While generally it's a good idea to enable workers to use their favorite personal tech on the job, that's not the case with the iPhone -- at least not yet, said Ken Dulaney, VP of mobile computing at Gartner.
"IT will see a flood of requests for it immediately," Dulaney told InformationWeek. "We're giving backing to IT managers faced with users who want support. If you work for General Motors and you go out and buy an iPhone and use it for yourself, I don't have a problem with that. But when you start to ask the enterprise IT person for access to corporate systems with it, that's a problem."
The device, despite the furor that's been building up around it, simply isn't enterprise ready, said Dulaney, who noted in a report that if left unchecked, the iPhone and its security and service needs could quickly overwhelm IT priorities.
The iPhone, which is hitting the streets at 6 p.m. Friday, combines Apple's iPod music and video player with a mobile phone and wireless Internet access for e-mail and Web surfing. But Dulaney said several obstacles stand in the way of its fitting into the enterprise:
- Lack of support from major mobile device management suites and mobile security suites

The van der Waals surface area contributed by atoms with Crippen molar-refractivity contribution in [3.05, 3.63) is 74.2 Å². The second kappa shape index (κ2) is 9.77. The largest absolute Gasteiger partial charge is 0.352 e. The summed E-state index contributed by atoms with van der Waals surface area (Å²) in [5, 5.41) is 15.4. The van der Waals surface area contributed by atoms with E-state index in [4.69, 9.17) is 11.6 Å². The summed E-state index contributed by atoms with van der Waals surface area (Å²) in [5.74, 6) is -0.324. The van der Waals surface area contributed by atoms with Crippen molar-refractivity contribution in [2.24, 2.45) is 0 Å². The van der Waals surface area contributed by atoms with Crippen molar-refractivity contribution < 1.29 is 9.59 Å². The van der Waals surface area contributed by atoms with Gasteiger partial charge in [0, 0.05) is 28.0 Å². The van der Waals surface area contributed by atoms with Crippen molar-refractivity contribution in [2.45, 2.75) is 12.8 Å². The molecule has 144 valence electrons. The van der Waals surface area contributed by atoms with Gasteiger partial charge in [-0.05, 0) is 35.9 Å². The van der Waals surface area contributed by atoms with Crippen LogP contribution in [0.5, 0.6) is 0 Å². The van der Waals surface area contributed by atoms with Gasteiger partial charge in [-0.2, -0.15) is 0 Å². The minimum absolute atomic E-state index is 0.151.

- Lack of support from major business mobile e-mail solution providers
- The operating system platform isn't licensed to alternative hardware suppliers so there are no backup hardware suppliers
- Feature deficiencies, such as no removable battery, could increase the need for support
- At this point, it's only available from one U.S. operator
- It's an unproven device from a vendor that's never built an enterprise-class phone or mobile device
- A high price estimated at $500
- A clear statement from Apple that it's focused on consumer, not enterprise, business
IT "isn't prepared for that right now," Dulaney said. "Apple simply hasn't supplied the tools they need to consider handling this. I think those tools are at least six months out."
The big problem, he added, is when the CEO tells the IT manager that IT must support the iPhone because it's his favorite new gadget. It's harder to get around it when the cry is coming from the top.
"If you want to keep your job, you have to say OK," said Dulaney. "We've defined concierge support for top executives. They won't make it available to everybody. They refuse support to peons like me, but they make an exemption for executives."